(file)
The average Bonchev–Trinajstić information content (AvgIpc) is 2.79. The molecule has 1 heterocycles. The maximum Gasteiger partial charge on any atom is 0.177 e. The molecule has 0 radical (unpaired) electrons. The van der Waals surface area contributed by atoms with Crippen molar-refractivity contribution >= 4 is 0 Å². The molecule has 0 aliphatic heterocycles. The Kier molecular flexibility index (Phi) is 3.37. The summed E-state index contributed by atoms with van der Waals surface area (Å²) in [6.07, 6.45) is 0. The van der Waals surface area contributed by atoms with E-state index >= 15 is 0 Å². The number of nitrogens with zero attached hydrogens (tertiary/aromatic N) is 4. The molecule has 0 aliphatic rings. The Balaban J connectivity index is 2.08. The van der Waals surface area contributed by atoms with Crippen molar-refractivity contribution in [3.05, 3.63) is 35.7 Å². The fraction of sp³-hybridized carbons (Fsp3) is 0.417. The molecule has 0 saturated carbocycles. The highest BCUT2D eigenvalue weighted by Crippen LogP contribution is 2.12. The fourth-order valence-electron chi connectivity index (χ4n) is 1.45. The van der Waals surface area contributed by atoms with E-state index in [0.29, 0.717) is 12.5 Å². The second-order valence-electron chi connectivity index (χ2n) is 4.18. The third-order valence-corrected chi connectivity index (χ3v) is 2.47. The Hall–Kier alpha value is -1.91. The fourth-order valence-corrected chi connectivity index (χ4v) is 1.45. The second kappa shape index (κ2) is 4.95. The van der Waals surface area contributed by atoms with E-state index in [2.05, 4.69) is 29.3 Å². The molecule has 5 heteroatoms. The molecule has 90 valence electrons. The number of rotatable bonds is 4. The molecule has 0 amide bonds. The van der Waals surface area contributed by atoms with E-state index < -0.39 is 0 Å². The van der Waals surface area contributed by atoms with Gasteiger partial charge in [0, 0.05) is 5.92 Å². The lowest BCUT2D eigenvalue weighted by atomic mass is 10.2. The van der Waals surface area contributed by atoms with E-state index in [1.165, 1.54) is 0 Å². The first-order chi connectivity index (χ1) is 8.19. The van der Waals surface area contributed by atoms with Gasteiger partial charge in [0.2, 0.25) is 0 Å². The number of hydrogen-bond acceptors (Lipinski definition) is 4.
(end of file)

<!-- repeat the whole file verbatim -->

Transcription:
The average Bonchev–Trinajstić information content (AvgIpc) is 2.79. The molecule has 1 heterocycles. The maximum Gasteiger partial charge on any atom is 0.177 e. The molecule has 0 radical (unpaired) electrons. The van der Waals surface area contributed by atoms with Crippen molar-refractivity contribution >= 4 is 0 Å². The molecule has 0 aliphatic heterocycles. The Kier molecular flexibility index (Phi) is 3.37. The summed E-state index contributed by atoms with van der Waals surface area (Å²) in [6.07, 6.45) is 0. The van der Waals surface area contributed by atoms with E-state index >= 15 is 0 Å². The number of nitrogens with zero attached hydrogens (tertiary/aromatic N) is 4. The molecule has 0 aliphatic rings. The Balaban J connectivity index is 2.08. The van der Waals surface area contributed by atoms with Crippen molar-refractivity contribution in [3.05, 3.63) is 35.7 Å². The fraction of sp³-hybridized carbons (Fsp3) is 0.417. The molecule has 0 saturated carbocycles. The highest BCUT2D eigenvalue weighted by Crippen LogP contribution is 2.12. The fourth-order valence-electron chi connectivity index (χ4n) is 1.45. The van der Waals surface area contributed by atoms with E-state index in [0.29, 0.717) is 12.5 Å². The second-order valence-electron chi connectivity index (χ2n) is 4.18. The third-order valence-corrected chi connectivity index (χ3v) is 2.47. The Hall–Kier alpha value is -1.91. The fourth-order valence-corrected chi connectivity index (χ4v) is 1.45. The second kappa shape index (κ2) is 4.95. The van der Waals surface area contributed by atoms with E-state index in [2.05, 4.69) is 29.3 Å². The molecule has 5 heteroatoms. The molecule has 90 valence electrons. The number of rotatable bonds is 4. The molecule has 0 amide bonds. The van der Waals surface area contributed by atoms with E-state index < -0.39 is 0 Å². The van der Waals surface area contributed by atoms with Gasteiger partial charge in [0, 0.05) is 5.92 Å². The lowest BCUT2D eigenvalue weighted by atomic mass is 10.2. The van der Waals surface area contributed by atoms with E-state index in [1.165, 1.54) is 0 Å². The first-order chi connectivity index (χ1) is 8.19. The van der Waals surface area contributed by atoms with Gasteiger partial charge in [0.2, 0.25) is 0 Å². The number of hydrogen-bond acceptors (Lipinski definition) is 4.